Granting Success: Talk Story as a Community of Practice

Author photo: Tina ChanAuthor photo: Tiffany MalleryAuthor photo: Patty Sumire McGowanTina Chan is the Reference Services Program Manager and Humanities Librarian at Massachusetts Institute of Technology, where she is the liaison to the global languages section and the writing program. Tiffany Mallery is earning her masters of library science at Simmons University. Patty Sumire McGowan is the 2022–2024 APALA Family Literacy Focus Co-Chair and the Cataloger and Metadata Librarian at Borough of Manhattan Community College. Sarah Nguyn (not pictured) is co-chair of the APALA Family Literacy Focus committee 2022–2023 and a doctoral student at the University of Washington’s Information School.

As members of the Asian/Pacific American Library Association (APALA) Family Literacy Focus committee, we manage the Talk Story grant program. We hope this article will prepare you and your organization for Asian American, Native Hawaiian, Pacific Islander (AANHPI), and American Indian and Alaska Native (AIAN) storytelling-centered programming. We strive to provide informational and monetary resources for libraries and community organizations to implement culturally competent programming for AANHPI and AIAN communities.

What is Family Literacy? It is

  • parents, adults, and youth learning together;
  • intergenerational learning and knowledge of reading, writing, and especially of social and cultural histories; and
  • youth influenced by the learning attitudes and literacy behaviors demonstrated by adults.

Family literacy programming supports parents, grandparents, and caregivers as a child’s first teachers, following the understanding that learning is a lifelong process. Youth and their motivation to learn are influenced by the learning attitudes and literacy behaviors demonstrated by the adults in their homes and communities.1 Literacy behavior extends beyond print literacy and includes digital, financial, culinary, health, document, information, and media literacies, and more.2 Talk Story: Sharing Stories, Sharing Culture supports opportunities for adult family members to build their own literacy skills as they strengthen their youth’s literacy skills.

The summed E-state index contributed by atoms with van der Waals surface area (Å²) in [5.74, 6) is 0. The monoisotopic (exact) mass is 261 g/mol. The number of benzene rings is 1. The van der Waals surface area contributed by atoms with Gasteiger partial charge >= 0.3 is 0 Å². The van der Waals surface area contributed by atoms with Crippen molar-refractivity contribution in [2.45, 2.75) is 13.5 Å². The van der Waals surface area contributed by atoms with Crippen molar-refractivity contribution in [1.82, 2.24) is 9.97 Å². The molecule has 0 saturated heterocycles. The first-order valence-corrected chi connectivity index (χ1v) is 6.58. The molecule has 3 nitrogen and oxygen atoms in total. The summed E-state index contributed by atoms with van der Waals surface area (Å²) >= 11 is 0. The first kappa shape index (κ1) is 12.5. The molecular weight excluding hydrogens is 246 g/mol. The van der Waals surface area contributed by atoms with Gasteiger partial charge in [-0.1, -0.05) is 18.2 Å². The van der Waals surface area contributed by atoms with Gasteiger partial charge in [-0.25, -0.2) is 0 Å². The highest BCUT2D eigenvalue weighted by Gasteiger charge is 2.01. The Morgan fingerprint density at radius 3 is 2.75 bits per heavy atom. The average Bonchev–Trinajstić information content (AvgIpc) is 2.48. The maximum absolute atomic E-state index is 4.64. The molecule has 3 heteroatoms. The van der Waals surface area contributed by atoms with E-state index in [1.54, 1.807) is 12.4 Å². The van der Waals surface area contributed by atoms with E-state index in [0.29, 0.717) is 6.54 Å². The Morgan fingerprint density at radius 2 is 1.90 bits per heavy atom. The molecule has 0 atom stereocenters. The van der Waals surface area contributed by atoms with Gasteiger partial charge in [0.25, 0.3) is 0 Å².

What Is Talk Story?

Talk Story: Sharing Stories, Sharing Culture is a family literacy program that reaches out to AANHPI and AIAN families and their intergenerational community members. Talk Story celebrates and affirms Asian, Pacific Islander, and American Indian intersectionality through books, oral traditions, art, and more to provide interactive and enriching experiences.

This program derives from the Hawaiian expression “talk story” that means “to chat informally” or “to shoot the breeze.” A linguistic scholar describes it as “a rambling personal experience mixed with folk materials,”3 while author Maxine Hong Kingston uses the term to describe a Chinese/Chinese-American storytelling style, which is “an oral tradition of history, mythology, genealogy, bedtime stories, and how-to stories that have been passed down through generations, an essential part of family and community life.”4

In practice, rewarding Talk Story programming has been carried out as a student-senior reading buddy program, partnering with indigenous storytellers and supporting community AANHPI and AIAN businesses and authors.

Some of the past grant recipients have included public libraries, tribal libraries, school libraries, academic libraries, and non-profit organizations. &


  1. Ohio Literacy Resource Center, “What is Family Literacy?” September 11, 2018, https://literacy.kent.edu/familyliteracy/whatisit.html.
  2. Office for Diversity, Literacy, and Outreach Services, Literacy for All: Adult Literacy through Libraries (Chicago: American Library Association, 2019).
  3. Karen Ann Watson, “Transferable Communicative Routines: Strategies and Group Identity in Two Speech Events,” Language in Society 4, no. 1 (1975): 54.
  4. Jeslyn Medoff, “Maxine Hong Kingston” in Modern American Women Writers, edited by Elaine Showalter, Lea Baechler, and A. Walton Litz, 257 (New York: Scribner, 1991).


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